julia> struct IntIntFloat64 end

julia> f(x::Int, y::Int) = Float64(x+y)
f (generic function with 1 method)

julia> args_ret_trait(::Type{typeof(f)}) = IntIntFloat64()
args_ret_trait (generic function with 1 method)

julia> g(f::Function, ::IntIntFloat64, x, y) = f(x,y)
g (generic function with 1 method)

julia> g(f::F, x, y) where {F<:Function} = g(f, args_ret_trait(F), x, y)
g (generic function with 2 methods)

julia> g(f, 1, 2)
3.0

#7

Just saying, one of the wonderful things about Julia is that there are a number of performant ways of dealing with this sort of problem, courtesy of Jeff’s design of the type system.


#8

I’m truly amazed with all of the solutions above. I was originally hoping for a one-liner just in the method signature though. I know I’m greedy. :wink:


#9

Shouldn’t be too hard to use macros to make f(x::Int, y::Int)::Float64 = x+y syntactic sugar for:

if !isdefined(:IntIntFloat64)
     struct IntIntFloat64 end
end
f(x::Int, y::Int) = Float64(x+y)
args_ret_trait(::Type{typeof(f)}) = IntIntFloat64()

And g(f::Function{IntIntFloat64}, x, y) = f(x,y) syntactic sugar for:

g(f::Function, ::IntIntFloat64, x, y) = f(x,y)
g(f::F, x, y) where {F<:Function} = g(f, args_ret_trait(F), x, y)

Maybe you could try coding it up :wink:


#10

Haha… I keep forgetting the power of Julia’s meta programming ability. This is great! :+1:


#11

These are brilliant solutions! It would be great to see a solution so that a pre-existing function like abs(x::int) could be used. @jonathanBieler, any idea what it would take to get match(abs,(Int64),Int64) or match(abs,(Real), Real), to work as expected? I’m guessing that @mohamed82008’s solution would work if the appropriate traits were added to all functions, preferably automatically


#12

I think the above solution would work only for one method functions. You can make it more clean and compoundable by defining a parametric trait instead of IntIntFloat64, similar to my first solution above.

But if you want to do the same thing without sacrificing multiple dispatch it would get a little complicated. I think in that case you would need a trait function that takes a function type, its desired input types and its desired return type then returns Val{true}() if a valid method was found to dispatch to with the desired input types and which returns the desired output type or Val{false}() otherwise. Then one can dispatch on this trait. This will make heavy use of dispatch and inference machinery though so it is beyond me at this point.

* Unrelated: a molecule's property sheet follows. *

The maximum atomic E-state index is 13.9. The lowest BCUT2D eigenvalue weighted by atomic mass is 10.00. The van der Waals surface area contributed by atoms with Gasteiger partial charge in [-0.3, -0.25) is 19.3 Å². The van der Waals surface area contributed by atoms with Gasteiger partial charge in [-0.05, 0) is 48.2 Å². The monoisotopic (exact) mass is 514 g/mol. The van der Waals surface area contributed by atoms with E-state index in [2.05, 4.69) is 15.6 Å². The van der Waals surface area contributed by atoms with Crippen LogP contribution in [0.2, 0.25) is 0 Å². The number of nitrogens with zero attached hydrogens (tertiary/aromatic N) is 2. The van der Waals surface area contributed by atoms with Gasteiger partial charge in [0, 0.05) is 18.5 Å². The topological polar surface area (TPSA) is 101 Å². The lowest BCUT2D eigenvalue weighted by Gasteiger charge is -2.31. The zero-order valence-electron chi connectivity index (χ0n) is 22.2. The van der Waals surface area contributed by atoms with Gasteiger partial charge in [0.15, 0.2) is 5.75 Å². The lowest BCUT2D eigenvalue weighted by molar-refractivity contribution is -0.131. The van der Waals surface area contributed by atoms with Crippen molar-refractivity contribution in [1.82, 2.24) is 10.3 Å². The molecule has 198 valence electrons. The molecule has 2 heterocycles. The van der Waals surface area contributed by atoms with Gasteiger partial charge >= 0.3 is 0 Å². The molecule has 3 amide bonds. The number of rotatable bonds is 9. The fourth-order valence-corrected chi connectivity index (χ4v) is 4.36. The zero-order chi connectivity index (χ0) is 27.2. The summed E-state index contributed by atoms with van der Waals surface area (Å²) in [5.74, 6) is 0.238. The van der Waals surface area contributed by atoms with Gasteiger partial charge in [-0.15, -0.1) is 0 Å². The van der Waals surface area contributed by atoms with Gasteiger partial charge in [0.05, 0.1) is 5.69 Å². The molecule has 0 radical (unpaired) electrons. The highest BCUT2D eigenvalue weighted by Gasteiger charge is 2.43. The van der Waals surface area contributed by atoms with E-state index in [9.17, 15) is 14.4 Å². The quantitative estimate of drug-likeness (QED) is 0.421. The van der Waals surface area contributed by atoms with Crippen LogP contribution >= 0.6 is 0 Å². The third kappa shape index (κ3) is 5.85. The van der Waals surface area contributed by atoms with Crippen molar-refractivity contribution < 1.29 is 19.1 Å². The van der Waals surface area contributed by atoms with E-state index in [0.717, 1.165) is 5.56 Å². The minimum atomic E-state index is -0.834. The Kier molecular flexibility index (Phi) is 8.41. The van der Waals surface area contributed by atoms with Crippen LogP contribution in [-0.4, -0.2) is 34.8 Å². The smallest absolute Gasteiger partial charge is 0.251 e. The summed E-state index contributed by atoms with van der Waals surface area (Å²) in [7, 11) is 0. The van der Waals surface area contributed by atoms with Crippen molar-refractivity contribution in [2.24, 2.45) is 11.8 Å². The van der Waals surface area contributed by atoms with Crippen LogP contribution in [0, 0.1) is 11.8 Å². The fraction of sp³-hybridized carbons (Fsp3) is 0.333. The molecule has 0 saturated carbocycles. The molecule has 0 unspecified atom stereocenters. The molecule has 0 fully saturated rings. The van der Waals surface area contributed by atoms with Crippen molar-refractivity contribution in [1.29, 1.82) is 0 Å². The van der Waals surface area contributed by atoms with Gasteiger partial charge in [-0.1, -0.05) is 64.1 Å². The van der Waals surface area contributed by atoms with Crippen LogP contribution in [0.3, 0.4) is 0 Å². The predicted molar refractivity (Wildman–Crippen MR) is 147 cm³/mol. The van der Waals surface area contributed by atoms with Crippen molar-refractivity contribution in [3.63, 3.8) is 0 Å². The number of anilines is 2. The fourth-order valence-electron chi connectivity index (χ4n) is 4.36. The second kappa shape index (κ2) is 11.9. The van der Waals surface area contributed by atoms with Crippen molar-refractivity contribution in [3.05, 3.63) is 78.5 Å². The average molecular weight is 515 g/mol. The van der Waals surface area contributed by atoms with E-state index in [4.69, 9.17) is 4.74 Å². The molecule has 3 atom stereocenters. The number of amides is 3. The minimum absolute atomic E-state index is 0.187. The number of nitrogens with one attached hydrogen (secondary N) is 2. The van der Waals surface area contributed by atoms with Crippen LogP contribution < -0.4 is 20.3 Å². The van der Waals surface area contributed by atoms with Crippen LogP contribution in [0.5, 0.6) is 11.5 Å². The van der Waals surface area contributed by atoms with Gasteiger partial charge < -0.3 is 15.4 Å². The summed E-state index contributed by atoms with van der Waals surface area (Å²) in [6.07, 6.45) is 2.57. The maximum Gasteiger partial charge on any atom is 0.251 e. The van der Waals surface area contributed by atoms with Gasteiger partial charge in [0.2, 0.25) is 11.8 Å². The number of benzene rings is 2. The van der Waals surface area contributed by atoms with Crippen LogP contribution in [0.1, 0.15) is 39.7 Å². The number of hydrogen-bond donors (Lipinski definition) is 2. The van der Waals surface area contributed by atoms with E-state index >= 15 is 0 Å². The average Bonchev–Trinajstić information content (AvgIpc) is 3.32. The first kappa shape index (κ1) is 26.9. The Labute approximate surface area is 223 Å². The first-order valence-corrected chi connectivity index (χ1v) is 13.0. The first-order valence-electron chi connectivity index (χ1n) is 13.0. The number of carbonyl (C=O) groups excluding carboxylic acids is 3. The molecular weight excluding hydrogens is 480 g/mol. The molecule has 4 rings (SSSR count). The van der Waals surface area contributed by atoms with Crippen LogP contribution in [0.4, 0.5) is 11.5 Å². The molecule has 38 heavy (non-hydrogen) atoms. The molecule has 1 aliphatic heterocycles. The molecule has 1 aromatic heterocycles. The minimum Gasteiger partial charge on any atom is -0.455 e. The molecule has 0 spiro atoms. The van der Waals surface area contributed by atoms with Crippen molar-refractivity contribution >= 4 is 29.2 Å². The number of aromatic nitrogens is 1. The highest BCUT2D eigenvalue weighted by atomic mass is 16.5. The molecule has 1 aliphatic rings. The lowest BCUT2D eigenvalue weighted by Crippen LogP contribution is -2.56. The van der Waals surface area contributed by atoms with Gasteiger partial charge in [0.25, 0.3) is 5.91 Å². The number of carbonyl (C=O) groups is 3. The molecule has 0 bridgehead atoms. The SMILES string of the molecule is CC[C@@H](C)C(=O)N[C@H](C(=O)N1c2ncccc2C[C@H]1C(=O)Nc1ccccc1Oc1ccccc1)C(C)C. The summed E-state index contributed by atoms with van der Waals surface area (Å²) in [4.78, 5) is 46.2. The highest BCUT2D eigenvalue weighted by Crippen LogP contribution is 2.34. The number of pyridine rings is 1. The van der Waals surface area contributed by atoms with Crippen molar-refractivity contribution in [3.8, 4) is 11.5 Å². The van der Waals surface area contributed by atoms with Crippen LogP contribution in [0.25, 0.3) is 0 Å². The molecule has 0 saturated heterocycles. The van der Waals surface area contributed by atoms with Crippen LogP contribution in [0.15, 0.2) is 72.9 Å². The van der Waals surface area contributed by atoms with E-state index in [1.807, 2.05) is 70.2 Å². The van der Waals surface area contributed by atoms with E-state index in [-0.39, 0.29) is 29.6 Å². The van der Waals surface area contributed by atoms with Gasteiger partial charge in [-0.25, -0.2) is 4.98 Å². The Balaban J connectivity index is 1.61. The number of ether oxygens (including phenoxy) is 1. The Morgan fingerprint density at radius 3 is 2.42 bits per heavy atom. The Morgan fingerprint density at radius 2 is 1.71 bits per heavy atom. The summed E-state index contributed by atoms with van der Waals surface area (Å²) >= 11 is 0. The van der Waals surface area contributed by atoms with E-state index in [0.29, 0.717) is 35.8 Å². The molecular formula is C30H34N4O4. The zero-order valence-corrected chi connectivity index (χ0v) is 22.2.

#13

It’s becoming a bit complicated but I think this works:

Now you can provide the signature you want to the constructor and it look through the function’s methods to find a match (returns an error otherwise)


f(z,x::Int,y::Int) = x+z
f(x::Int,y::Float64) = x+y
f(x::Int) = x
f() = 2

julia> tf1 = TypedFunction(f, (Int,Float64),(Float64))
f: Tuple{Int64,Float64} → Float64

You can use dispatch to put constrains on input/output types:

g(f::TypedFunction{T,I,O}) where {T,I<:Tuple{Number,Float64},O<:Number} = 1

julia> g(tf1)
1

Or use the function match_signature to check if there’s a method matching the signature:

match_signature(f,(Float64,Int,Int),(Float64),false)

The last argument determine if strict check is done (==) or subtyping (<:) which makes generic functions work too:

julia> match_signature(f,(Float64,Int,Int),(Float64),false)
1-element Array{Any,1}:
 f(z, x::Int64, y::Int64) 

There’s probably some issues I haven’t thought about.


#14

Wow, this looks super promising! I tried match_signature(abs,Int64,Int64,false) and got a type UnionAll has no field parameters error. Looks like it comes from line 41, m.sig.parameters. I’m not sure why this would fail when your example for f works.


#15

It’s because abs has parametric methods (e.g. abs(x::T)), it’s possible to handle those as well, but it requires a bit more work. I feel like I’m reinventing the wheel a bit here, since all this stuff is already done by the multiple dispatch system internally.